Understanding the provenance and reservoir quality of the Sele Formation sandstones of the UK Central Graben utilizing detrital garnet suites
Published:January 01, 2014
Ben Kilhams, Andrew Morton, Riccardo Borella, Anne Wilkins, Andrew Hurst, 2014. "Understanding the provenance and reservoir quality of the Sele Formation sandstones of the UK Central Graben utilizing detrital garnet suites", Sediment Provenance Studies in Hydrocarbon Exploration and Production, R. A. Scott, H. R. Smyth, A. C. Morton, N. Richardson
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Detrital garnet suites have been demonstrated to be reliable indicators of the mineralogical and lithological characteristics of sediment source areas. This study applies garnet analysis to the Paleocene to Eocene Sele Formation deep-water sandstone units of the central North Sea. These stratigraphic units are economically important as they represent one of the main hydrocarbon reservoir intervals in this mature basin. The routing of turbidity currents into the Central Graben has been demonstrated to be related to axial fans (ultimately sourced from Lewisian and Moine basement rocks and Triassic sandstones to the NW) and lateral fans (ultimately sourced from the Dalradian basement rocks to the west). Garnet analysis suggests the majority of samples can be attributed to the axial fan system and that the lateral system contributed little to sandstone deposition east of the Gannet Fields. This contradicts previous seismic mapping work, which suggested that the lateral fan system dominated sedimentation as far east as the Merganser Field. This reinterpretation is potentially important for our understanding of sediment routing and its impact on the distribution of reservoir quality, particularly as this is believed to relate directly to proximity to the shelf.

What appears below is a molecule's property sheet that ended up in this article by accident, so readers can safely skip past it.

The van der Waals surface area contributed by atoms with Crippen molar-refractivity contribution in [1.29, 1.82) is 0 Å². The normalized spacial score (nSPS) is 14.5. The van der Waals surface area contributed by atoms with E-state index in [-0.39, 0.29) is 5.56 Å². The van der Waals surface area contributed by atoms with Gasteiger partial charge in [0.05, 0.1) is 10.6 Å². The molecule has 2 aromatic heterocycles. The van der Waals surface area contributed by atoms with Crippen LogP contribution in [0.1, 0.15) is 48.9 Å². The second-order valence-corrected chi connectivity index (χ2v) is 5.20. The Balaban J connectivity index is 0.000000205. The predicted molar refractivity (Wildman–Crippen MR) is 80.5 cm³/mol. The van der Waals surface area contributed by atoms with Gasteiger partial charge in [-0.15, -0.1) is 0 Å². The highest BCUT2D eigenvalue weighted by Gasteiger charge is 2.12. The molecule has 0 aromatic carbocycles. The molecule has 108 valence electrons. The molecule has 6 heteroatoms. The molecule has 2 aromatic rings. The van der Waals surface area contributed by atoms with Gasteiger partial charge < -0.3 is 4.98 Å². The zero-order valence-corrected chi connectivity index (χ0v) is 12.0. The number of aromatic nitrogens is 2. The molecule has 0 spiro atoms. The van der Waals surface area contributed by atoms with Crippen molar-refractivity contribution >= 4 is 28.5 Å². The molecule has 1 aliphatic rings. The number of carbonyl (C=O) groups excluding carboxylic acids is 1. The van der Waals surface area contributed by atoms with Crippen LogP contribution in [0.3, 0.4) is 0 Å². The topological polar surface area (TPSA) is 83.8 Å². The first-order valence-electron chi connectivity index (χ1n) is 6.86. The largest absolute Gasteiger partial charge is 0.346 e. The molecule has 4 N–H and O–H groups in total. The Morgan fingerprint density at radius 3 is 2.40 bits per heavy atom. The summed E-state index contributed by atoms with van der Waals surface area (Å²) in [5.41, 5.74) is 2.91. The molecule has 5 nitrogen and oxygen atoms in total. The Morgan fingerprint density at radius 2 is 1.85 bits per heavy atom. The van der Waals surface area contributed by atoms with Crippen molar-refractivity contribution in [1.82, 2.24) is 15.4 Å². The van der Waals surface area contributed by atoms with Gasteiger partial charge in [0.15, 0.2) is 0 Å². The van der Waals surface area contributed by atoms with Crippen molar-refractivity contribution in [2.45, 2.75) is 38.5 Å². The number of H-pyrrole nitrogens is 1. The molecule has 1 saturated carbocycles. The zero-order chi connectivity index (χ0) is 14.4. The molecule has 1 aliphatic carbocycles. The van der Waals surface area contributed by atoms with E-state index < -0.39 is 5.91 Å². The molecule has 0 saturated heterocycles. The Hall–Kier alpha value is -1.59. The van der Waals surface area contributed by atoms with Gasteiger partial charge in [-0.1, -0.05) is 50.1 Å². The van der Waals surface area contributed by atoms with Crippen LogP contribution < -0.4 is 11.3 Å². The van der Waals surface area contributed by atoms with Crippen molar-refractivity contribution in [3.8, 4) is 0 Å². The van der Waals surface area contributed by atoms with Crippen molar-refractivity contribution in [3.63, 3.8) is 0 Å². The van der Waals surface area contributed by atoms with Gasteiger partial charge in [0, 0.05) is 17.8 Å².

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Sediment Provenance Studies in Hydrocarbon Exploration and Production
Sediment provenance studies concern the origin, composition, transportation and deposition of detritus and therefore are an important part of understanding the links between basinal sedimentation, and hinterland tectonics and unroofing. Such studies can add value at many stages of hydrocarbon exploitation, from identifying regional-scale crustal affinities and sediment dispersal patterns during the earliest stages of exploration, to detailed correlation in producing reservoirs and understanding the impact of mineralogy on reservoir diagenesis.
The volume showcases the wide variety of techniques available, using examples and applications from all aspects of sediment provenance research. The papers are organized into four sets around the following themes:
Overview: applications of provenance information in hydrocarbon reservoir sandstones
Provenance, diagenesis and reservoir quality
Provenance studies linking sediment to source
Looking forward: development of techniques and data handling
This book is dedicated to the memory of Maria Mange and Robert A. Scott.